Few things are quite as scary as the past. Maybe we don’t all have a dark past waiting to peak its head up at some inopportune moment. Yet in all likelihood, at the very least, everyone has a handful of embarrassing moments they’d rather forget. With his latest effort, They Wait in the Dark, veteran horror filmmaker Patrick Rea asks the question – can we escape our past? While Knock at the Cabin scares up money at the box, They Wait in the Dark quietly debuted on VOD this past Tuesday to a small amount of fanfare from a handful of critics.
On the run from her abusive ex, Amy brings her adopted son, Adrian, back to her childhood home to hide. But her ex Judith isn’t far behind and stop looking for them. And Amy’s old home hides a dark past that takes on a shockingly real haunting presence soon after their arrival. With two threats closing in on them, Amy learns that you can’t outrun your past.
They Wait in the Dark Slow Burns for a More Emotional Payoff
After a quietly unnerving opening scene, They Wait in the Dark settles into a slow-burn pace that may test some viewers’ patience. Writer and director Patrick Rea has quite a few movies under his belt. And he’s clearly patient telling the story he wants on his own terms. Much of the movie’s early going focuses on Amy, the relationship with her son, and her efforts to settle into a family home that hides some awful past. Only tiny hints are offered about this past for much of the runtime. Neither Amy’s violent ex, Judith, nor the supernatural elements of the thriller surface until at least a good 40 minutes into They Wait in the Dark. There’s a decent emotional payoff at the conclusion, but it requires some investment from audiences.
…there’s not much in the way of genuine scares. Still Rea drums up a bit of suspense, which mostly comes courtesy of the intense Judith.
In addition, there’s not much in the way of genuine scares. Still Rea drums up a bit of suspense, which mostly comes courtesy of the intense Judith. And the horror effects that do pop up are impressive given the micro-budget. Arguably, They Wait in the Dark excels when it’s subverting audience expectations. For nearly two-thirds of its runtime, Rea tells audiences a familiar story – a violent lover tracking down their ex. Any number of neo-noir thrillers have walked a similar road. When Rea inevitably pulls the rug out from under us, he does it so subtly initially that he forces you to pause and re-consider everything you’ve watched. No, this isn’t a Shyalaman-level twist but a restrained ‘pulling the curtains’ on the characters and their motivations.
They Wait in the Dark Rides Two Strong Performances and a Universal Fear
Given its more methodical pacing, They Wait In the Dark rests heavily on Sarah McGuire’s (The Stylist) performance as the damaged Amy. By necessity, with its final act reveal, McGuire delivers a reserved performance that gives away little of the nature of her character’s pain. There’s a subtle layering of hurt and resilience built into ‘Amy’ making it feel less like acting and more like watching a real person struggle on screen. Not everything about Rea’s subverting audience expectations work. What They Wait in the Dark reveals seems wholly incongruent with the character we’ve watched for an hour or so. Nevertheless, it’s a twist that works on a thematic level.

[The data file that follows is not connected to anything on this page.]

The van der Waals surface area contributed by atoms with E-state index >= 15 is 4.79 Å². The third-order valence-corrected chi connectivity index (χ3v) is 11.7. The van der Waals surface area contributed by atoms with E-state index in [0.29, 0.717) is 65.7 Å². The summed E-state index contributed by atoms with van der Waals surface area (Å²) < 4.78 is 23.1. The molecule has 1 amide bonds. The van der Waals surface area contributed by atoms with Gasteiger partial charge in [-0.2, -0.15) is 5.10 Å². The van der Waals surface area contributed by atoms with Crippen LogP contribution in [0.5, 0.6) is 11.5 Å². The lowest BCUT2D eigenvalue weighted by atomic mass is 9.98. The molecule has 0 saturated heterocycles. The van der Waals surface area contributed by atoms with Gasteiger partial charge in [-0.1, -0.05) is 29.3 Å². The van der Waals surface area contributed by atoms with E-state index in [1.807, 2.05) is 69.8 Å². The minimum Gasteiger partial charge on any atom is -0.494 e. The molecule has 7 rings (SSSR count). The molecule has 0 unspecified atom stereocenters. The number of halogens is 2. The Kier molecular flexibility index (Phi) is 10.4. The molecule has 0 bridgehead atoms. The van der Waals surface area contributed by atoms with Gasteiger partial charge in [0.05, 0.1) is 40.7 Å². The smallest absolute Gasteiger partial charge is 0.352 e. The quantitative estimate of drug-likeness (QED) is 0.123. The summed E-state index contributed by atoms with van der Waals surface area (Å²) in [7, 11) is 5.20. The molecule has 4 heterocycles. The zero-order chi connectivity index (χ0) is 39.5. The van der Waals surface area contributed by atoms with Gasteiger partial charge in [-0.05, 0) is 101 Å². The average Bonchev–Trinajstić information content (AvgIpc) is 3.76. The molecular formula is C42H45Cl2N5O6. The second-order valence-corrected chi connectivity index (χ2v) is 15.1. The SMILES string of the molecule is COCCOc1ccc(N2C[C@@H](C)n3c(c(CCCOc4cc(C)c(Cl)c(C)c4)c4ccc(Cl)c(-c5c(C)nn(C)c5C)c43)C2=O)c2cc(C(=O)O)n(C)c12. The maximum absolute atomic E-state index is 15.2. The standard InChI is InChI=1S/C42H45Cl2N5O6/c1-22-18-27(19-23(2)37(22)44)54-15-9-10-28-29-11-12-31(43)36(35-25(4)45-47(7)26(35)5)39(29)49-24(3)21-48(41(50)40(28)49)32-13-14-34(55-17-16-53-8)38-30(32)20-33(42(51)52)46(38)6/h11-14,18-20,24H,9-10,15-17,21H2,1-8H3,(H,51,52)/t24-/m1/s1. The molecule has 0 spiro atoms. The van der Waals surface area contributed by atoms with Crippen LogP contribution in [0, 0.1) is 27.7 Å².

…They Wait In the Dark rests heavily on Sarah McGuire’s (The Stylist) performance as the damaged Amy.
As the thriller’s initial villain, Judith, Laurie Catherine Winkel perfectly encapsulates the neo-noir ‘baddie’, putting a gender-role reversal that works quite well. Though her performance requires less subtly than what we see from McGuire, Winkel gets a chance to add some layers to the character in the final act. If there’s a lack of jump scares, They Wait in the Dark cuts a little deeper with its exploration of how the past is inescapable. Like the best horror movies, it’s an idea that should touch on a common nerve. Whether it was intended or not, Rea raises questions about race and privilege though it’s a theme that feels a bit unexplored.
They Wait in the Dark Hits a Powerful Payoff for Patient Audiences
By its finale, there’s a lowkey payoff to They Wait in the Dark for fans of slow-burn horror. Veteran indie horror writer and director Rea carefully lets his story unfold to a satisfying – if not somewhat convenient – conclusion. All of the performances are excellent and increase the pathos of the characters’ fates. Moreover, Rea’s theme of the inevitability of our own pasts resonates, maybe even more than the scares themselves. On the other hand, it feels like there are other ideas undeveloped or open to the subjective interpretation. For some horror fans, the pace may be too methodical particularly in light of the lack of visceral scares.